A remarkable lady died this week. Helen Thomas was 92 years old and was the first woman to become a Chief White House Correspondent for a wire service, and the first to join and to lead the White House Correspondents’ Association. She covered every single president from John Kennedy through Barack Obama. One of her most famous acts was confronting George W. Bush about the invasion of Iraq, and it is what I will always remember her most for!
The most unique thing about Thomas was not that she was a woman. It was that she had the ability and the extraordinary courage to always ask the tough questions. This lady had the nerve to interrupt presidents, to talk back, to question and badger until she got the answer the she wanted, or at least proved that she wasn’t going to get an answer no matter how hard she tried. Thomas wanted the truth, and she wasn’t going to stop until she got it!
“In a time of deceit telling the truth is a revolutionary act.” ― George Orwell
When my kids were teenagers I used to complain that I had raised children who I wanted to question authority, but I didn’t mean MY authority! The truth is that while I wanted them to be respectful to me and to other adults, and while I wanted them to follow the rules in my home, I never wanted them to stop asking questions, ever.
My children knew that they could always come to me with any questions. When they were little, this was easy. As they became teenagers it was more difficult but we got through it. Initially, if it was a really tough question that I wasn’t expecting, I could occasionally be known to freak out a little (drugs, sex, etc.) but could always be counted on to eventually gain my composure and help to find the best answer. Sometimes they agreed with the answer and followed the advice, and sometimes they didn’t! What I really appreciated was that they trusted me enough to ask, to come to me with things. I knew that not all kids had that relationship with their parents and I did a lot to encourage and maintain it.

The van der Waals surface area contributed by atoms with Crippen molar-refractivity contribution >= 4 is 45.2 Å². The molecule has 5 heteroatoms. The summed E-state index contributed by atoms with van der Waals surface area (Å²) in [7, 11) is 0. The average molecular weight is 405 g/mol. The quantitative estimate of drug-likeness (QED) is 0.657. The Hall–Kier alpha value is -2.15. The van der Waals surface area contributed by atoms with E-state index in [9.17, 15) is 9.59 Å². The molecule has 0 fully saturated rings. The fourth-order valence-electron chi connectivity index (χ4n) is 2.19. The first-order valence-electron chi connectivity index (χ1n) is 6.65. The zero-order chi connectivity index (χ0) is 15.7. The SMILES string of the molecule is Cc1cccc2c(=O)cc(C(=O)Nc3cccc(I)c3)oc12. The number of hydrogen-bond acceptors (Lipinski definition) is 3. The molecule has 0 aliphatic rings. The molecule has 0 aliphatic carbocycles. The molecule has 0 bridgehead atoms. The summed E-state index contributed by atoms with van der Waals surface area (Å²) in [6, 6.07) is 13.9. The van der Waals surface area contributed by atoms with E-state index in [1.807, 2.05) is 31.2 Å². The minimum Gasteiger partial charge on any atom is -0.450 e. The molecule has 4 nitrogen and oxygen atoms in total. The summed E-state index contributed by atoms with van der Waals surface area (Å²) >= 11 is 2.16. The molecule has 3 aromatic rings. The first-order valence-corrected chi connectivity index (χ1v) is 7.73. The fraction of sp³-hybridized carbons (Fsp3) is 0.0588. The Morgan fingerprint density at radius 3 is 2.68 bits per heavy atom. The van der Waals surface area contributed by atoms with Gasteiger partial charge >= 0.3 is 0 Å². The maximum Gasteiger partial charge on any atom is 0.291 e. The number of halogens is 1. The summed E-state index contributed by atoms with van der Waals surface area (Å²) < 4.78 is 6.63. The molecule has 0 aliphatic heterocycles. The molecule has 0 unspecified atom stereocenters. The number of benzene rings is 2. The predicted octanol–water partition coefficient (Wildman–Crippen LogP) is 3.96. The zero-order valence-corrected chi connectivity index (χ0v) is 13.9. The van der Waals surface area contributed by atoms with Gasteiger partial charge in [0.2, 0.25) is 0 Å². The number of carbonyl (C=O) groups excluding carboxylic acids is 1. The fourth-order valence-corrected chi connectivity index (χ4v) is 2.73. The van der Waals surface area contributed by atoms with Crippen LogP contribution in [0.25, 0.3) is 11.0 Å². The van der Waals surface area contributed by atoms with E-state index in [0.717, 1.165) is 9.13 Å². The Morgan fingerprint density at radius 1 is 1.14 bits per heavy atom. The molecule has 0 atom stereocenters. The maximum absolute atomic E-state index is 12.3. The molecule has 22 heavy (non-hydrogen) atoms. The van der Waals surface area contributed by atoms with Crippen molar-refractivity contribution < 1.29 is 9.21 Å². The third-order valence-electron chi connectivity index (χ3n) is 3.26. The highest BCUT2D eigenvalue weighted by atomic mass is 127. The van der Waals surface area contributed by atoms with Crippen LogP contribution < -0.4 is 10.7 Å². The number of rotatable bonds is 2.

We are often afraid of our children’s questions. We are afraid of what it might mean, afraid of why they are asking it, or afraid we don’t know the answer. Sometimes we are afraid of their questions because they may cause us look at our own unasked questions. They will make us look at our own beliefs and assumptions. We may have to consider that sometimes it’s not that we don’t know the answer, it’s that our answer is simply wrong. Then we have to figure out what we are going to do with that new knowledge. Are we going to let it help us grown and change or are we going to dig our heels and stick to our old paradigm. It’s not possible to really know the truth if we don’t ask questions and challenge assumptions.
“Men occasionally stumble over the truth, but most of them pick themselves up and hurry off as if nothing ever happened.” ― Winston Churchill
Questions are not just about gaining knowledge, or learning new facts. Questions are also vital to good communication in any relationship, whether it be a romantic one, a friendship, a co-worker, or a parent-child relationship. Assuming we know what the other thinks or means is the cause of most conflicts. I’ve learned, through great effort, to step back when needed, to evaluate the situation and ask myself a few questions before reacting. What was the motive of the other person? Was it to hurt me? Are they just not aware of how their words were interpreted? What is my motive for bringing this up? Is it selfish, vindictive, anger driven, or is my motive to improve communication and improve the relationship? What does my gut tell me about all of that? Asking those questions before reacting can ward off and resolve conflict and mis-communication long before it gets out of hand.